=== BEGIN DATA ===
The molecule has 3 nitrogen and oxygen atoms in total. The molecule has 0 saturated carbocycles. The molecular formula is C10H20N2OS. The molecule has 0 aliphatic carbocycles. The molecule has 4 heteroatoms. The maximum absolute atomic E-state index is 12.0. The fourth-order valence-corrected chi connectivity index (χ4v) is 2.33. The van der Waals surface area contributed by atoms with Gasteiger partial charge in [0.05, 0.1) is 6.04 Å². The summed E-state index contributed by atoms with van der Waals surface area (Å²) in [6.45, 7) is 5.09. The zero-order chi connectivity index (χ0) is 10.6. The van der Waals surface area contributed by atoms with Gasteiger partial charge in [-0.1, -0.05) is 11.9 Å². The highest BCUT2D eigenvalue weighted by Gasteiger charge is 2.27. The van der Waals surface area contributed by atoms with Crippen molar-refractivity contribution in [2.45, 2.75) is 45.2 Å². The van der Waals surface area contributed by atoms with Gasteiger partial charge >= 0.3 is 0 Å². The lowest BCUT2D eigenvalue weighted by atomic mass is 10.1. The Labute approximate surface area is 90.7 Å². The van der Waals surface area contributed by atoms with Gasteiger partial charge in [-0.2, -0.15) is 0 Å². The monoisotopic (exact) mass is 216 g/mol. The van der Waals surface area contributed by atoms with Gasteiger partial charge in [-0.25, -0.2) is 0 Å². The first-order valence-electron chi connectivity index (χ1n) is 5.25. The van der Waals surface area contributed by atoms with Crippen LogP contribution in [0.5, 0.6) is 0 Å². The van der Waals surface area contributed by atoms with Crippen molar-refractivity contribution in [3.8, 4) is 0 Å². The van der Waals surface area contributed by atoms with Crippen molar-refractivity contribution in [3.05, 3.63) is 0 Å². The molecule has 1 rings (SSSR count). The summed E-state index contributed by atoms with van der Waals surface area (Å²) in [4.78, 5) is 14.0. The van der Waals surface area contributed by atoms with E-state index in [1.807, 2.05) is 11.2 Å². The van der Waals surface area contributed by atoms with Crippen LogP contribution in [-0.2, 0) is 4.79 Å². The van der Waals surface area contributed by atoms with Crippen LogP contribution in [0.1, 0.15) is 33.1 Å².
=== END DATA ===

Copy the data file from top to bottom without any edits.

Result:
The molecule has 3 nitrogen and oxygen atoms in total. The molecule has 0 saturated carbocycles. The molecular formula is C10H20N2OS. The molecule has 0 aliphatic carbocycles. The molecule has 4 heteroatoms. The maximum absolute atomic E-state index is 12.0. The fourth-order valence-corrected chi connectivity index (χ4v) is 2.33. The van der Waals surface area contributed by atoms with Gasteiger partial charge in [0.05, 0.1) is 6.04 Å². The summed E-state index contributed by atoms with van der Waals surface area (Å²) in [6.45, 7) is 5.09. The zero-order chi connectivity index (χ0) is 10.6. The van der Waals surface area contributed by atoms with Gasteiger partial charge in [-0.1, -0.05) is 11.9 Å². The highest BCUT2D eigenvalue weighted by Gasteiger charge is 2.27. The van der Waals surface area contributed by atoms with Crippen molar-refractivity contribution in [2.45, 2.75) is 45.2 Å². The van der Waals surface area contributed by atoms with Gasteiger partial charge >= 0.3 is 0 Å². The lowest BCUT2D eigenvalue weighted by atomic mass is 10.1. The Labute approximate surface area is 90.7 Å². The van der Waals surface area contributed by atoms with Gasteiger partial charge in [-0.2, -0.15) is 0 Å². The monoisotopic (exact) mass is 216 g/mol. The van der Waals surface area contributed by atoms with Gasteiger partial charge in [-0.25, -0.2) is 0 Å². The first-order valence-electron chi connectivity index (χ1n) is 5.25. The van der Waals surface area contributed by atoms with Crippen LogP contribution in [0.5, 0.6) is 0 Å². The van der Waals surface area contributed by atoms with Crippen molar-refractivity contribution in [3.8, 4) is 0 Å². The van der Waals surface area contributed by atoms with Crippen molar-refractivity contribution in [3.05, 3.63) is 0 Å². The molecule has 1 rings (SSSR count). The summed E-state index contributed by atoms with van der Waals surface area (Å²) in [4.78, 5) is 14.0. The van der Waals surface area contributed by atoms with E-state index in [1.807, 2.05) is 11.2 Å². The van der Waals surface area contributed by atoms with Crippen LogP contribution in [-0.2, 0) is 4.79 Å². The van der Waals surface area contributed by atoms with Crippen LogP contribution in [0.1, 0.15) is 33.1 Å².